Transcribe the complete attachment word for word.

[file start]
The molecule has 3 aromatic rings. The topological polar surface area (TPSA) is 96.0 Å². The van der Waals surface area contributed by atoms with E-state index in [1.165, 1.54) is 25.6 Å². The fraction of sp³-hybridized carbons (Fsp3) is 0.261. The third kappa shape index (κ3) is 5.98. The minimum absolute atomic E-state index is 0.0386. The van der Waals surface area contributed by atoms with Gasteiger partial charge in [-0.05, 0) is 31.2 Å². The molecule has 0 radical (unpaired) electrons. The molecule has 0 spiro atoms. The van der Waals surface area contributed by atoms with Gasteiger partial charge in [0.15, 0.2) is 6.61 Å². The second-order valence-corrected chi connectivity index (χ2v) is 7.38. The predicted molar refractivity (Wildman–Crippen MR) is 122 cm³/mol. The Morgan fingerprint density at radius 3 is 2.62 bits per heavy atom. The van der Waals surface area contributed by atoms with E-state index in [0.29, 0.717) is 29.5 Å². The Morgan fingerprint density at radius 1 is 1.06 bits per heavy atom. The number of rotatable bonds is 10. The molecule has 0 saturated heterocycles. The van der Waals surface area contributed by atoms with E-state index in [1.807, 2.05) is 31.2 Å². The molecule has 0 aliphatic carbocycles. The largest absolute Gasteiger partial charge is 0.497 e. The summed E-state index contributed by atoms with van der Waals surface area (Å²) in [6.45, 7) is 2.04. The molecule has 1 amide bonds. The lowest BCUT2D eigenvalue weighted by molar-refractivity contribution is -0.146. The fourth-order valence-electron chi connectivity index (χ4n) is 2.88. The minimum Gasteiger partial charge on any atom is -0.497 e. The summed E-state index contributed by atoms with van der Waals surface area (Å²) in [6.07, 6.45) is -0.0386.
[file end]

The molecule has 3 aromatic rings. The topological polar surface area (TPSA) is 96.0 Å². The van der Waals surface area contributed by atoms with E-state index in [1.165, 1.54) is 25.6 Å². The fraction of sp³-hybridized carbons (Fsp3) is 0.261. The third kappa shape index (κ3) is 5.98. The minimum absolute atomic E-state index is 0.0386. The van der Waals surface area contributed by atoms with Gasteiger partial charge in [-0.05, 0) is 31.2 Å². The molecule has 0 radical (unpaired) electrons. The molecule has 0 spiro atoms. The van der Waals surface area contributed by atoms with Gasteiger partial charge in [0.15, 0.2) is 6.61 Å². The second-order valence-corrected chi connectivity index (χ2v) is 7.38. The predicted molar refractivity (Wildman–Crippen MR) is 122 cm³/mol. The Morgan fingerprint density at radius 3 is 2.62 bits per heavy atom. The van der Waals surface area contributed by atoms with E-state index in [0.29, 0.717) is 29.5 Å². The Morgan fingerprint density at radius 1 is 1.06 bits per heavy atom. The number of rotatable bonds is 10. The molecule has 0 saturated heterocycles. The van der Waals surface area contributed by atoms with E-state index in [1.807, 2.05) is 31.2 Å². The molecule has 0 aliphatic carbocycles. The largest absolute Gasteiger partial charge is 0.497 e. The summed E-state index contributed by atoms with van der Waals surface area (Å²) in [6.45, 7) is 2.04. The molecule has 1 amide bonds. The lowest BCUT2D eigenvalue weighted by molar-refractivity contribution is -0.146. The fourth-order valence-electron chi connectivity index (χ4n) is 2.88. The minimum Gasteiger partial charge on any atom is -0.497 e. The summed E-state index contributed by atoms with van der Waals surface area (Å²) in [6.07, 6.45) is -0.0386.